I wish no one any ill will. But we all have the duty in fraternal charity to correct those in error, lest they mislead others and for their own sake. It is very sad to see people so eager to associate with other pray-at-home Catholics only to find they are not loyal to the papacy, but this is the havoc the Traditionalists have wrought. I pray that all involved in such groups will reconsider and realize that without obedience to the Roman Pontiffs and what they have taught we will drown in this flood of impiety now engulfing us. I know many are lonely and long to be in touch with other like-minded Catholics who pray at home. But God has provided us helps to endure in these times, which amount to martyrdom of the spirit, and the words of Fr. Frederick Faber from his Foot of the Cross, or the Sorrows of Mary, (1857) below will tell us much about grief and loneliness and how we can best use it for our spiritual benefit.

The sanctuary of “God alone”

“There is no darkness like the darkness of a world without Jesus such as Mary’s world was on that fearful night [following Christ’s death on the Cross.] It is darker than the darkness of Calvary, for that is a darkness which cheers, refreshes and inspires. Jesus is there. He is the very heart of that darkness. He is felt more plainly than if he were seen. He is heard more distinctly because all is so dark about him and other sounds are hushed by the gloom. It is like being in the cloud with God as tried souls often are. It is truly a darkness and brings with it the pain of darkness; yet there is hardly a loving soul on earth to whom such darkness would not be more welcome for than light. But the darkness of the absence of Jesus is, as it were, a participation in the most grievous pain of hell.

“If it is by our own fault then it is the greatest of sorrows. If it is a trial from God, then it is the greatest of sufferings. In either case, we must not let the light of the world tempt us out of the darkness. In such a gloom it is indeed dreadful to abide, but the consequences of leaving it by our own self-will are more dreadful still. it is not safe there to think of creatures. We must think of God only. It is the sanctuary of ‘God alone,’ the motto of the Saints and of the saintly. We must deal only with the supernatural and leave Him who brought us there, whether for chastisement or fervour, to take us out when it shall be His will. Meanwhile we should unite ourselves to the disposition in which Mary endured her seventh dolor, and this will bring us into closer union with God. She did her work in the world as it were with all her heart and yet her heart was not there, but in the tomb with Jesus.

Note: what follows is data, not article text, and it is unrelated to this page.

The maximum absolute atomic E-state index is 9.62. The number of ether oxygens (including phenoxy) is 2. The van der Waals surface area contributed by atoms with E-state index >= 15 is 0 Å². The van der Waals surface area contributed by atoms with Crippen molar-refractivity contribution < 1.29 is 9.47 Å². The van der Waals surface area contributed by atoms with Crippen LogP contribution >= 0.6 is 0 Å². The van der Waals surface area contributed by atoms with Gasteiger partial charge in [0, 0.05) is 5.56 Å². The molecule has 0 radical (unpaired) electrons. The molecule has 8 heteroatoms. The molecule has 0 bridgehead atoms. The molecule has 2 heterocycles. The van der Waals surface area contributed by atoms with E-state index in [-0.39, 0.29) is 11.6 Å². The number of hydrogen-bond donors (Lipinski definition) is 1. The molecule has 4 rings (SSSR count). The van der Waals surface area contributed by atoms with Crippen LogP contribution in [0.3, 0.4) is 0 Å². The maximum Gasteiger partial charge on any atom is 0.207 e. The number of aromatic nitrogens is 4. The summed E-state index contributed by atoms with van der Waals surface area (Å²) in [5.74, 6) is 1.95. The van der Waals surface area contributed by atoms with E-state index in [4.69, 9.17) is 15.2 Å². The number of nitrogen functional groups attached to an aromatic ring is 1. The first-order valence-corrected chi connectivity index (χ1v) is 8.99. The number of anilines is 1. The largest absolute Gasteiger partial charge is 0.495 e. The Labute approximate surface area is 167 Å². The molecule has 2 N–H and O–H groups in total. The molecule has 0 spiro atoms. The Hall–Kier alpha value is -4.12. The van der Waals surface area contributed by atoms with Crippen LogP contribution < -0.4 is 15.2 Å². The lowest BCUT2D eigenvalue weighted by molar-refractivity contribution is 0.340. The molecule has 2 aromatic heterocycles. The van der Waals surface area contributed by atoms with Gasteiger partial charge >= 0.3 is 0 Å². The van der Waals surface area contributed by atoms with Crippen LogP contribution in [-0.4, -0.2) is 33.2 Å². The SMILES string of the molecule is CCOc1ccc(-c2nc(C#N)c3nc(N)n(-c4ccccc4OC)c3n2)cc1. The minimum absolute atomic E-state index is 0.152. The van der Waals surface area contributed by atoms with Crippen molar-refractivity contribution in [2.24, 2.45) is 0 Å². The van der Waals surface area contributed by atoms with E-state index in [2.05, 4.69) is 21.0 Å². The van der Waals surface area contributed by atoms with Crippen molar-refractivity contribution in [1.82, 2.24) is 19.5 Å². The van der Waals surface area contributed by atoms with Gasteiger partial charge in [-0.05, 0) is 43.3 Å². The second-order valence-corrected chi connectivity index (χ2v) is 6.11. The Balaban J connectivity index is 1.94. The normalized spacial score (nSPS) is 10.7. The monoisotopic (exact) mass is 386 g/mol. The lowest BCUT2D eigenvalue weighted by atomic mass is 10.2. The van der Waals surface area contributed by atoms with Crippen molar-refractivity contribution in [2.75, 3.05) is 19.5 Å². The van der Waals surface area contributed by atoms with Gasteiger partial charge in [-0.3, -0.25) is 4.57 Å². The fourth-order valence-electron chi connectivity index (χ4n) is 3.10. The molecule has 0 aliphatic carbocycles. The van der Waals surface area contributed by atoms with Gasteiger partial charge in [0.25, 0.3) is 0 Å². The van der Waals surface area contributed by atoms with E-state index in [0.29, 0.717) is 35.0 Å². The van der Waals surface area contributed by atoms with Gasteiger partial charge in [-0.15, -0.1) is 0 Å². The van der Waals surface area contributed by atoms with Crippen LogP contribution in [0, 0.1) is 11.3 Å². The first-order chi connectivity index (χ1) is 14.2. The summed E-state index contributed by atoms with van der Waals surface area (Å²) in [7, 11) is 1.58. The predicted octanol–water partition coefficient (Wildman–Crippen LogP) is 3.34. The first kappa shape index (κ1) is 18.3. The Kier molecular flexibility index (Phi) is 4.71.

“This is the grand work which sorrow does for all of us. It entombs us in the will of God. It buries our love together with our sorrow. Sorrow is, as it were, the missionary of the divine will. It is the Prince of the apostles; the Church is built upon it. The gates of hell shall not prevail against it. Our Lord is with us always to the end. It is sorrow that digs the grave of itself and blesses it, and burns incense in it, and buries self therein, and fills it up, and makes the flowers grow upon the tomb. The great secret of holiness is never to have our hearts in our own breasts but living and beating in the heart of Jesus and this can rarely be accomplished except through the operation of sanctified sorrow. Happy therefore is he who has a sorrow at all hours to sanctify.

“Mary’s dolors are Mary’s self. Her last 15 years commencing with the descent of the Holy Ghost were the maturity of her dolors. During them her sea of sorrow settled till it became a clear, profound, translucent depth of commingled love, whose last act of taking the tranquil plenitude of possession of its glorious victim was the dislodging of her soul from her body by the most marvelous and beautiful death which creature ever could ever die. Such an edifice of sorrow as the Divine Motherhood was to bring along with it could not rest on foundations less broad and deep than the immeasurable graces of her first 15 years. What then must have been the grandeur of the graces which came upon that edifice when it was completed and were its domes and towers and pinnacles?

“We have often wondered what could be done to Mary in the way of sanctification at the descent of the Holy Ghost. What was left to do and what direction was she to grow? The mere fact of the delaying of the Assumption meant something and what could it have meant — the increase of holiness and multiplication of graces? If she was kept on earth to nurse the Infant Church as she had nursed the Infant Saviour, to be herself a living Bethlehem, with the Blessed Sacrament forever in her and her queenship of the apostles and external ministry of Bethlehem to the childhood of the Church, still, untold and incalculable, augmentation of grace and merit are implied in the very office, as well as in the fact that it was God’s mother who fulfilled the office.

“It was her dolors which opened out in her soul fresh abysses for eager grace to fill. It was the dolors which rendered her capable of that other new creation of grace and the descent of the Holy Ghost. His graces are absolutely inexhaustible; her capacities of grace are practically inexhaustible, to or limited comprehension. The grace which prepared her for the Divine Maternity prepared her also for her singular and lifelong martyrdom. The martyrdom prepared her for those ineffable augmentations of grace and merit which were compressed into her last 15 years. Thus her dolors are, as it were, the center of her holiness. They reveal Mary to us as she was in herself more than any other of her mysteries. Indeed they are hardly to be called mysteries. They are more than that: they are her life, herself, her maternity. They enable us to understand her holiness.